4 super-simple ways to make your computer start faster

Even if you keep your computer virus-free and abstain from downloading dubious programs, it’ll eventually stop booting up as quickly as it used to. But don’t worry, there are a few easy fixes you can do to make your Mac or PC start up almost as fast as when you first took it out of the box.

See also: Google, NASA’s quantum computer is 100 million times faster than yours

1. Keep your desktop clean

One of the easiest ways to hasten your boot time is to clean up your desktop. The more files, photos, folders and programs you keep on your desktop, the more your computer will have to load right out of the gate. You might think your desktop is just another folder but unlike other folders, everything on it loads as part of your computer’s boot sequence, which can strain your RAM and slow down the whole process, especially if your computer is a bit on the older side.

You don’t have to remove everything from your desktop, but at this point there isn’t much need to have anything on there. On Macs, you can keep your most-used programs and applications on your dock, and on Windows computers you can pin your favorite programs to your taskbar by right-clicking the program and selecting that option.

Using your desktop as storage for files and photos is fine for temporary work, but once you can’t see half your background, it’s time to start moving those items to a folder a little deeper in your computer.

2. Quit unused programs (Mac only)

Just because you hit the red X on the top left of your window doesn’t mean you’ve exited the program. On a Mac, you can close every window but still be running every program, and turning off your computer doesn’t mean they close either.

If you’re done using your Mac, make sure you quit out of every program you don’t need on startup before turning it off, otherwise they will automatically load when you boot and bog down your startup time. You can quit programs by going through the program’s menu in the top left and selecting “Quit Program” or by hitting ⌘-Q.

3. Stop programs from automatically launching

Even if you exit out of every program before turning off your computer, some applications will launch automatically when you boot it back up again. Having a few programs launching along with your computer can put a lot of strain on your computer’s resources and slow down the entire process.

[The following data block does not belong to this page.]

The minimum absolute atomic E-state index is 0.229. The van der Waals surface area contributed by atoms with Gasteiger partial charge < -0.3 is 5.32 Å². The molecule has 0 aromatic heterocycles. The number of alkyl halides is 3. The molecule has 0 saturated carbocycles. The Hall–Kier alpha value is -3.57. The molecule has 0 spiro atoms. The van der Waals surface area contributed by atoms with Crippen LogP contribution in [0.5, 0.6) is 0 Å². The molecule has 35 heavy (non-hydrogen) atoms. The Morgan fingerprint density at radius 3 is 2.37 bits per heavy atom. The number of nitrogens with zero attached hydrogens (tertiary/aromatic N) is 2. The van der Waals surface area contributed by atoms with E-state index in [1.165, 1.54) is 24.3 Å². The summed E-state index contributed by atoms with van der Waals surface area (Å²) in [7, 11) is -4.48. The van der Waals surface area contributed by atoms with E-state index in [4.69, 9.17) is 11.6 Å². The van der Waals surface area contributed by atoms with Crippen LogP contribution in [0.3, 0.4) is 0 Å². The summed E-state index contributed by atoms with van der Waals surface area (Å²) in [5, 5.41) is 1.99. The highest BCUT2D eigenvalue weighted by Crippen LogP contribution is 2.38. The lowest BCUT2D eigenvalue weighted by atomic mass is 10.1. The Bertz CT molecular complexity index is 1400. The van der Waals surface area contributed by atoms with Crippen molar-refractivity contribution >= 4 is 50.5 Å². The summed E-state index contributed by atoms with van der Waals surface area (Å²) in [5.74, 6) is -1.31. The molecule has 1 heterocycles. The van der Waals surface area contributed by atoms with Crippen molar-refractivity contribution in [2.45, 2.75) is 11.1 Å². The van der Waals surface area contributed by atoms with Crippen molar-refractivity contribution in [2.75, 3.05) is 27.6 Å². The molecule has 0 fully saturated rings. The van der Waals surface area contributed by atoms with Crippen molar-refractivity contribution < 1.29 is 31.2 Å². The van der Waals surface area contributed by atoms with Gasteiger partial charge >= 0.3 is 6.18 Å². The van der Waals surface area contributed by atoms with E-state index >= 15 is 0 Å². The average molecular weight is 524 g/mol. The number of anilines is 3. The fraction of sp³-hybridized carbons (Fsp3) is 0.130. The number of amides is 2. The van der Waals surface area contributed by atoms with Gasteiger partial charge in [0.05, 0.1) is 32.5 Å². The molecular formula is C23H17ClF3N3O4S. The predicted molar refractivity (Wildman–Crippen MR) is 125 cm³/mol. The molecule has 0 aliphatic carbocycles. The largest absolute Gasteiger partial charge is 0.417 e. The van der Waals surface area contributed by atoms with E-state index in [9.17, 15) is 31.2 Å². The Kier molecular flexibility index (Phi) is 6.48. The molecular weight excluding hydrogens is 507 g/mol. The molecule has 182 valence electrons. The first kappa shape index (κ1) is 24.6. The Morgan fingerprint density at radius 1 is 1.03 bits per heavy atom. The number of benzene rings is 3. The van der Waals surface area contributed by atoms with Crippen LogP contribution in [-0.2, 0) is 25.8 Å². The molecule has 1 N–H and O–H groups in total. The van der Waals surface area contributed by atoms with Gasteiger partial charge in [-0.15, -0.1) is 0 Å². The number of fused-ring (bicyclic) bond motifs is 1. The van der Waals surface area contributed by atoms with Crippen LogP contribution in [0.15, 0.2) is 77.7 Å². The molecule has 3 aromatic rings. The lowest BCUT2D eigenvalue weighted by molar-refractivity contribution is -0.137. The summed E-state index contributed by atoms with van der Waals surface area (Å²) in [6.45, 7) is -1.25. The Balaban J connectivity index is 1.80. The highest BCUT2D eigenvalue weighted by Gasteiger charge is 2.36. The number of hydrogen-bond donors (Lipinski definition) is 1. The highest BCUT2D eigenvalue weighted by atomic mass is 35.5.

Some programs, when you install them, set themselves to launch at startup. By navigating menus in the program, you can usually find the option to turn that off. Some programs make it very difficult to find the option, so if you can’t seem find it, there’s an easy way to get rid of apps that launches at startup.

Macs: Open up your System Preferences and go to Users & Groups. Under your username, switch the tab from Passwords to Login Items and you’ll see a list of programs that automatically launch at startup. Click the lock at the bottom left and put in your password to make changes, and then select the programs you don’t want to have at launch and hit the “-” button under the list to remove them. You don’t need to remove everything, but the less you have in this list, the faster you’ll boot.

Windows: Either with your Start menu search bar or Cortana, search for “MSConfig” and hit enter to open System Configuration. Look under the Startup tab, which will show you a list of programs that run when you start your computer. Before you start unchecking every box, check the box at the bottom left of the window labeled “Hide all Microsoft services,” which will take out all the necessary boot programs so you don’t accidentally mess up your boot process. With those gone, remove some of the programs you don’t want to appear, like Skype or ITunes, and leave anything you don’t recognize or seems important.

4. Clear out temporary files

If your Internet browser is the first thing you click when you start your computer, you may want to clear out the temporary files and cookies stored in it. After a while, your browser will get bogged down with items stored in its cache, which are things like automatic form fills, login information and history. If you go to your browser’s preferences, clearing out your cache and deleting your cookies will remove all that. You’ll have to log in again on websites that save your info, but the speed increase is worth the occasional wipe.

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